The NCUA later voted to delay the rule until January 2020. Thursday’s vote moves the start date back even further.

McWatters voted against risk-based capital when it was first approved, arguing the board lacked statutory authority to enact a risk-based net worth requirements for credit unions deemed well-capitalized and a second standard for those classed as adequately capitalized.

“That’s what I believe as a lawyer, as a member of the bar in New York and Texas," McWatters said. “I’m not going to vote to have a rule go into effect that in my opinion as a lawyer for over three decades violates the law.”

Capital proposals coming soon

Additionally, McWatters, Hood and other NCUA officials indicated the agency plans to introduce a series of new capital proposals that could render the long-debated risk-based capital rule moot — including one that would allow credit unions to count subordinated debt as capital for risk-based net worth purposes. Banks have consistently fought credit union efforts to broaden their access to capital.

“The subordinated debt rule has been drafted. It’s my understanding it will be brought before the board in January,” McWatters said. “It’s good rule. It’s a complex rule. We’ll need a lot of feedback.”

Beyond that, Julie Cayse, the NCUA’s director of risk management, said the agency plans to unveil a proposal that would provide all but the largest credit unions credit unions the option of complying with a simplified risk-based standard, similar to the proposed community bank leverage ratio. It’s also working on a plan to provide a three-year phase-in for the impact of the proposed Current Expected Credit Loss Accounting Standard scheduled to take effect in 2023 for credit unions.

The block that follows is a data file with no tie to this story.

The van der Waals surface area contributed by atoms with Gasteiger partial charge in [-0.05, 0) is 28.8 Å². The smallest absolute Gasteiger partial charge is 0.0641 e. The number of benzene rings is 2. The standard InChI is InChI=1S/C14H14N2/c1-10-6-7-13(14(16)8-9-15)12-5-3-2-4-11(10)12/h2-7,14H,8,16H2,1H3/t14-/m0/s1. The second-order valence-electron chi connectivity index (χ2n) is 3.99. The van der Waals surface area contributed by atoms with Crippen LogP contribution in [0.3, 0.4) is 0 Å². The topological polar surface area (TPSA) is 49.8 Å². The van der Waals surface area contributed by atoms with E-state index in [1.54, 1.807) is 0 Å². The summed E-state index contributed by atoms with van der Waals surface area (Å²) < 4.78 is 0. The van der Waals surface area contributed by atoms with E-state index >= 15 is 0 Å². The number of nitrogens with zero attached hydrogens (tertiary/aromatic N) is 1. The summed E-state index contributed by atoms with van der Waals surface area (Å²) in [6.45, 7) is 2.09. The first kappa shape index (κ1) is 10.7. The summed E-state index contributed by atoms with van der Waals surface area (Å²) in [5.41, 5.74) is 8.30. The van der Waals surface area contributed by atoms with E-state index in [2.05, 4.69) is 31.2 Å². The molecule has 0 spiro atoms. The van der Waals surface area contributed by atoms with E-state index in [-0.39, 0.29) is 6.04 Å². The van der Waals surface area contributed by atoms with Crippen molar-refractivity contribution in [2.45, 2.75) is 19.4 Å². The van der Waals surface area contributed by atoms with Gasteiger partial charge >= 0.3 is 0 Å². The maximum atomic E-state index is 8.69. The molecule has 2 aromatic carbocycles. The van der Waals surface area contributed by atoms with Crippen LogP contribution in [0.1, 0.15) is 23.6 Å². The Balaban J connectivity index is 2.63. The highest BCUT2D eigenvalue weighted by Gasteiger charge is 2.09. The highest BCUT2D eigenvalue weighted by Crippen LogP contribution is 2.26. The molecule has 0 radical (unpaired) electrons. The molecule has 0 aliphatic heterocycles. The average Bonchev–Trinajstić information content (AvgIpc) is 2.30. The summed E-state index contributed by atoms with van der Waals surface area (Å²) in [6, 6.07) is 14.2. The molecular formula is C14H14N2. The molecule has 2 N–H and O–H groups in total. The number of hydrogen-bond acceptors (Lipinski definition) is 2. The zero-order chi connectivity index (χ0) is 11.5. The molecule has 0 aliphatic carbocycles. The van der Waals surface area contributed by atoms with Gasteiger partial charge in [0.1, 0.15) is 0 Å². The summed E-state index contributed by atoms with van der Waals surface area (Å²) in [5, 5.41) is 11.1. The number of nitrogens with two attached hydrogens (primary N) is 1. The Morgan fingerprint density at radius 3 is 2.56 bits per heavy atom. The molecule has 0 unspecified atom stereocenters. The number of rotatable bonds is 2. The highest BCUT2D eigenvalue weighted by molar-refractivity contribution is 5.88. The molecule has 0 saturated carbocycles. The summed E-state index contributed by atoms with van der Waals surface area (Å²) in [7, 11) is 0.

“We’re looking at holistic approaches such as subordinated debt and a credit union leverage ratio just to name a few of the types of things under consideration,” Hood said.

Harper, however, called out the NCUA for tolerating “an uneven regulatory field.”

“After the Great Recession, the [Federal Deposit Insurance Corp.] and other banking regulators moved promptly to update and implement their risk-based capital standards, yet the NCUA wants to delay implementation for a second time,” he said. “Why should it take complex, federally insured credit unions with $500 million or more in assets seven or eight years longer to implement their comparable risk-based capital rule?”

The industry’s current strong financial profile gives the NCUA time to consider additional capital options, according to Larry Fazio, director of the agency’s office of examination and insurance.

“The NCUA can afford to take additional time to make these improvements,” Fazio said. “The level of net worth in the credit union system is high at 11.4%...The [National Credit Union Share Insurance Fund] is healthy, the level of problem credit unions is very low and the economy is strong.”

In other actions, the board approved a 2020 normal operating level for the share insurance fund at 1.38%, in line with the current level.